Available for only .99 cents!


Linore Rose Burkard is best known for historical romance novels with Harvest House Publishers, and now writes YA/Suspense as L.R.Burkard. Linore teaches workshops for writers with Greater Harvest Workshops in Ohio, is a mother of five, and still homeschools her youngest daughter—preferably with coffee in one hand,  iPad in the other, and her feet up. Keep up with Linore by subscribing at either of her websites. (Click on her name, above.)


  1. That was really interesting! Too bad there isn't more information on his repentance from that life. Thanks for sharing.

  2. I read his biography quite some time ago-- I should probably have reviewed it to freshen up on details. And I didn't even touch upon a period in his life where he took on the persona of a doctor while living incognito (in hiding) during a time of royal disfavor! He was really extraordinary but in an unfortunate sort of way! Thanks, Debbie Lynne. :)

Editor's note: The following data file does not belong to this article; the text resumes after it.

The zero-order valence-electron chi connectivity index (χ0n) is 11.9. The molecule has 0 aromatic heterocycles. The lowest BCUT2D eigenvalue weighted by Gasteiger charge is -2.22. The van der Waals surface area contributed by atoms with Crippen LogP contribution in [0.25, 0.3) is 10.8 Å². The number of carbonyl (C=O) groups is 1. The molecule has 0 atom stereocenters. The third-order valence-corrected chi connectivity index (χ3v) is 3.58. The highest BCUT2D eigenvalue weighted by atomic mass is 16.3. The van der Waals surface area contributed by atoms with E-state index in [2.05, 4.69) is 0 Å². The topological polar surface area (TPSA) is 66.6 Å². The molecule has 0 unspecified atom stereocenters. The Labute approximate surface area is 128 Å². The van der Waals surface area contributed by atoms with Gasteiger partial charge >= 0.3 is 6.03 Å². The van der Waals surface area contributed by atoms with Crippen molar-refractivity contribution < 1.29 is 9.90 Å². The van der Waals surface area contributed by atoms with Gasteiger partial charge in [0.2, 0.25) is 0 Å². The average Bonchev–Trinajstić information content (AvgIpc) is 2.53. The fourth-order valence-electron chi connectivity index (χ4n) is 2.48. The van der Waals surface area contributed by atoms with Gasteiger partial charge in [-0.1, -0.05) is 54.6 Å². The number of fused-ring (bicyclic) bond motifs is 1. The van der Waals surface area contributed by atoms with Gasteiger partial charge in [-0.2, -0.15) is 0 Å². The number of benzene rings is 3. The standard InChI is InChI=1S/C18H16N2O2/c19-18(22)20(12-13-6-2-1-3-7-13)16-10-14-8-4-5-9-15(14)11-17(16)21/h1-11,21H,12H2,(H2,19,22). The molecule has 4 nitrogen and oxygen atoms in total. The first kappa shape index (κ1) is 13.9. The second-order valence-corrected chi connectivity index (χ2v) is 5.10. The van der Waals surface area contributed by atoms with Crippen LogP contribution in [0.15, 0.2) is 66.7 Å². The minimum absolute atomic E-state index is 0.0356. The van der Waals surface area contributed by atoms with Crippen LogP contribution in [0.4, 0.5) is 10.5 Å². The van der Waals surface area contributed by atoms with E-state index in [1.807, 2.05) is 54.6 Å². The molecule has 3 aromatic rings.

3. Sounds like a terrific story, Linore! No wonder you couldn't pass it up. lol! I hope you get the full-length version finished and published. I'd love to read it!

  4. I enjoyed reading Coach and Four, Linore. I'm sure a longer
    version would be very interesting! The true story of the Earl
    of Rochester and his repentance is certainly remarkable. As they
    say, truth is stranger than fiction. It would be hard to make up
    a more unique character.

  5. Thanks so much, Kathleen! I really had fun writing that one. The novel was also fun--don't remember what got me side-tracked, but I look forward to finishing it--God willing. And yes, truth is stranger than fiction! Rochester was remarkable, only sadly misguided. It was when he went away to school that he " grew debauched." Bad company ruins good morals!